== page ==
I thought it would be useful to clarify what an artist’s print is:
Original Limited Edition Silkscreen’s……..
Silkscreen printing or serigraphy is a technique for making exceptionally accurate fine-art prints, using hand cut, photographically or digitally made stencils. It is the favoured technique of many fine artists, as the process allows them to have an exceptional amount of involvement in every stage of the process; so that the end product is in the nature of an original work.
The screens used in silkscreen printing are now made from a polyester fine weave material, stretched over a rectangular frame. Areas of its surface are masked off with a non-permeable photostencil or painted out with a masking fluid. This forms a positive stencil – the areas not masked out are where the printed image will appear.
The image to be reproduced is separated out into individual colours, and a stencil is made for each colour by masking out the areas on the screen where you do not want the ink to print.
The stencils are made by separating out each colour from an original painting either photographically, digitally or by hand (this is done either by the artist or a specialist stencil maker) and translating it mechanically onto light-sensitive film, which then bonds with the silk screen and masks out the areas where the colour doesn’t appear.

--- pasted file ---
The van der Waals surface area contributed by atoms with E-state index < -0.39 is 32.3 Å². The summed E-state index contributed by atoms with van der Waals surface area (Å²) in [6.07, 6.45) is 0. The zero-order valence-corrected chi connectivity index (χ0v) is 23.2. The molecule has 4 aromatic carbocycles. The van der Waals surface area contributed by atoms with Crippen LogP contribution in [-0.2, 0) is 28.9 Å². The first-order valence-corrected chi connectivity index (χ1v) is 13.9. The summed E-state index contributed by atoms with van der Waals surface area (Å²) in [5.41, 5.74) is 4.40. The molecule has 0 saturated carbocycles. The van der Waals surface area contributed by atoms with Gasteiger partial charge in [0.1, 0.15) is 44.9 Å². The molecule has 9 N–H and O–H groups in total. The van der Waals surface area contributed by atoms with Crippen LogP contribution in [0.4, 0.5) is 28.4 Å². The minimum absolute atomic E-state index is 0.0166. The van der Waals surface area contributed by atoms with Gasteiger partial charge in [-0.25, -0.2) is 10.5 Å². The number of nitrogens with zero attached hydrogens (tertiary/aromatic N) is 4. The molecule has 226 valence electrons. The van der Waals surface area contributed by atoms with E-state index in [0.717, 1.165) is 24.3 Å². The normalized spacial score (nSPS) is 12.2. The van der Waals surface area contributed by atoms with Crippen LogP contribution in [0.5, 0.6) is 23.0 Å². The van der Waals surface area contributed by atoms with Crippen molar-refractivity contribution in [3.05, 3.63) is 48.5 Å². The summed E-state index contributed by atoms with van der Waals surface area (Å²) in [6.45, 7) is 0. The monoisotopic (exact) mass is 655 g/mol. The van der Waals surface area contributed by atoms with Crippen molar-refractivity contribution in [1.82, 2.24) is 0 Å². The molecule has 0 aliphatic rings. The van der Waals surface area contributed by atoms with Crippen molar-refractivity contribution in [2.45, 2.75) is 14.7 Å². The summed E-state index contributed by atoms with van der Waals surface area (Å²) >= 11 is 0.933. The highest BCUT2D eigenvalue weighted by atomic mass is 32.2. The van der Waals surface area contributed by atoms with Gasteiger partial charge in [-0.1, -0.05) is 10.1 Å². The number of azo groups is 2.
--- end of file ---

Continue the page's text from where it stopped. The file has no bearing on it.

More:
This masked screen is then placed onto a dense, fairly thick paper. Coloured ink, colour-picked by the artist or mixed carefully to be identical to the original work, is pushed through the screen with a squeegee, leaving a sharp edged shape or shapes where the unmasked areas of screen are.
The inks can be made more or less transparent to allow other colours to show through, thus increasing the range of colours and effects achievable – so for example a green area could be created by printing a transparent layer of blue over a layer of yellow. Where there was no yellow layer underneath the transparent blue, you’d get a pale blue effect, as the white of the paper would show through. Individual screen stencils are made for each colour in the finished print, and printed one on top of the other until the image is complete.
The print can then be glazed or have a topical substance such as glitter or gold leaf applied to the surface. Advances in photographic and digital imaging mean that incredibly detailed and intricate images can be made as silkscreen prints. Once the print is finished, the artist approves each copy, and authenticates it by signing and numbering it, either along the bottom of the image or on the back.